Being naked in public, Americans are taught at an early age, is a big no-no, even, or maybe especially, at the beach. I was once reprimanded for letting my baby daughter and toddler sons play in their birthday suits on a remote strip at a deserted beach. But lo and behold, a man wearing a uniform seemed to pop out of the sea – a Neptune with badges. What was I thinking? He called the scene involving my innocent children ‘obscene’. Even very young girls, he explained as an added bonus, have to cover their nipples. I was immoral.
There are clothing-optional recreation areas though, one of them being Gunnison Beach. The only legal nude beach in New Jersey. However, the place exists by accident. In 1999, New Jersey passed a law to prohibit all types of nudism. But Gunnison Beach is owned by the federal government, and therefore not subject to state regulations. So, they have to deal with the brazen nudists, whether they like it or not. They make sure though people do not get the shock of their life. Unsuspecting passers-by are warned against the accidental viewing of uncovered private body parts. A huge sign at the entrance, in black capitals, reads: “Beyond this point you may encounter nude sunbathers.”
Public nakedness in America at best makes people giggle. Mostly it instills fear because of the sexual connotation. That’s why the showing of Janet Jacksons right breast during the 2004 Super Bowl halftime show, caused such a big stir. For two years thereafter “Nipplegate” was the most searched-for term. And Jacksons nipple was even shielded!
The Dutch have a different mindset. My American colleagues used to refer to the Netherlands as the country of sin. And hey, I could not blame them. What else to make of a country that creates a tourist attraction out of prostitutes sitting behind glass windows?
Back in Holland, a friend invited me for a walk in a pretty beach town called Scheveningen. “Exactly the place you need”, this nice elderly lady told me. “Your dogs can run off leash.”
I was sold immediately for what I anticipated to be an idyllic afternoon. The weather was balmy, the dogs played care free. But after a while, it dawned on me we were constantly running into nudists. What were they doing at the dog beach?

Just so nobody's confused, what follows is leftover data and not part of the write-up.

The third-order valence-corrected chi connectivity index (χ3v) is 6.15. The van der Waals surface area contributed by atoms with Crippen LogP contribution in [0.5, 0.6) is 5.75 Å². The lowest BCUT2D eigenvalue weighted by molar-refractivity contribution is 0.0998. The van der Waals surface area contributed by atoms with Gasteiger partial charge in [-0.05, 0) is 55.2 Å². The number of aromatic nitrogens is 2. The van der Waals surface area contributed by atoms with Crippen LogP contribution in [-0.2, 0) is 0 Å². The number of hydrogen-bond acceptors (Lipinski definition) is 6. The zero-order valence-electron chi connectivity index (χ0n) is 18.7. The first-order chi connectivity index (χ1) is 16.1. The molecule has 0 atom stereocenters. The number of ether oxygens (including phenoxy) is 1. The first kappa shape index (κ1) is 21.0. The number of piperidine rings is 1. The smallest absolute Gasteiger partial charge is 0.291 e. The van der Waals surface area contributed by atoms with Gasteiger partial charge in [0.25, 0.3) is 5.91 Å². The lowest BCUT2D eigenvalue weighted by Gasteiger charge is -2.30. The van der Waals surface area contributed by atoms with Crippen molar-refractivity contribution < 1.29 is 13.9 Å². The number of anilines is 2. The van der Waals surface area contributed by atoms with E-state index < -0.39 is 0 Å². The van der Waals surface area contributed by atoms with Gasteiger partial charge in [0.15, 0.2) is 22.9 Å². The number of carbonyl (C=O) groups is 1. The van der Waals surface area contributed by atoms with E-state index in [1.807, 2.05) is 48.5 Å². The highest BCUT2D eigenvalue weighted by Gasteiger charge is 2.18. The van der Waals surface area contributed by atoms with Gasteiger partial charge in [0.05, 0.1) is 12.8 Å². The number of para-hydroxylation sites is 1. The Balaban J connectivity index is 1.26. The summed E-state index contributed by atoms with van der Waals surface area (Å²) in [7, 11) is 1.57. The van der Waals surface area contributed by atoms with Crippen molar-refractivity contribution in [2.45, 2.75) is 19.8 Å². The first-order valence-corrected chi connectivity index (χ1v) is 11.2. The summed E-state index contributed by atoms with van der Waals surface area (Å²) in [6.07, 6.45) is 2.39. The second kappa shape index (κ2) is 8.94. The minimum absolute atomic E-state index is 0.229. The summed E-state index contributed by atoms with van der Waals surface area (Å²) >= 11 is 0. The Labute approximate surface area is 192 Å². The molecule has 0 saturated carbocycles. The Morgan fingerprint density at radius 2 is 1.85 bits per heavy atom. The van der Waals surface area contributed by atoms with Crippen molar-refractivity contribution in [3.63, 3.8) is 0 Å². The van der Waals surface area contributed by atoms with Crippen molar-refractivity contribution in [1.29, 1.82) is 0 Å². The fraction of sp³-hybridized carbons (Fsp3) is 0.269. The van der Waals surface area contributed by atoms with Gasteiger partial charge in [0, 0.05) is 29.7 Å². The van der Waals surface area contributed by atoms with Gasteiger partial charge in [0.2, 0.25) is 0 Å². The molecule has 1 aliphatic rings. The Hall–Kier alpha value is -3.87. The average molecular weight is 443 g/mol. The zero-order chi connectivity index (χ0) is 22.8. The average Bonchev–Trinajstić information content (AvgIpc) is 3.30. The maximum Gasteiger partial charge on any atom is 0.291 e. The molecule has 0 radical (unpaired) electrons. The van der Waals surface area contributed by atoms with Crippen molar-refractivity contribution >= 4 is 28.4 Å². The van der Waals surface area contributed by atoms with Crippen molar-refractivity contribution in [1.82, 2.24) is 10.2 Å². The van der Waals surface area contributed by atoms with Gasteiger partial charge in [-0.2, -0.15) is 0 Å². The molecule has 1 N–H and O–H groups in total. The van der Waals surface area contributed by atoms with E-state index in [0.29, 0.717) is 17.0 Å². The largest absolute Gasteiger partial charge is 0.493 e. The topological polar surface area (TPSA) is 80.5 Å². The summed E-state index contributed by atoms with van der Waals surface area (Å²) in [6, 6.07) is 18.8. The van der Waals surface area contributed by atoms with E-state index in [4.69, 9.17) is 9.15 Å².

“Oh well”, my friend said, waving my question away. “This also is a nude beach.”
“No warning sign?” I asked.
“Why would there be a warning sign?” she asked.
“Well, there’s a sign that dogs run loose,” I said
“Naked people don’t bite,” she said with a shrug.
Well, I couldn’t argue with that.
From then on, the beach became my go-to walking area. And after a while, I did not even notice the nudists anymore. Until my New Jersey neighbor came to visit me. He awed at the tulips, the windmills and the canals. We visited the famous Panorama Mesdag museum, depicting this very beach in 1881, a time when even in the midst of summer women wore long skirts and sleeves and children covered up everything but their ankles and feet.
Then I took him to the shore. Watching the shining sea in front of us, we took a moment to let the magic of the moment sink in. Suddenly, three women in front of us started to undress. Stark naked they walked to the water, and just stood there, laughing and joking. My neighbors face turned red. “Have you seen that, um, I mean, those women, um, they seem to not…”, he mumbled. “I had no idea”, I said, shoving him away as fast as I could. “Them Dutchies, no shame at all. Let’s get the hell out of here.”
Pia de Jong is a Dutch writer and columnist. She wrote several novels: Her debut ‘Lange dagen’, a coming of age novel, won the Gouden Uil award. ‘Saving Charlotte, A Mother and the Power of Intuition’, is a memoir about the year her baby daughter battled leukemia. Pia wrote for the Princeton Echo, US 1, the Washington Post, Het Financieele Dagblad, and documented her life in Princeton N.J. for NRC Handelsblad. Her columns have been published in Flessenpost and Pia’s Amerika. You can contact Pia via her website. Illustrations are by her daughter Charlotte Dijkgraaf, who studies at the Gerrit Rietveld Academy. Click here for the other parts of this blog series.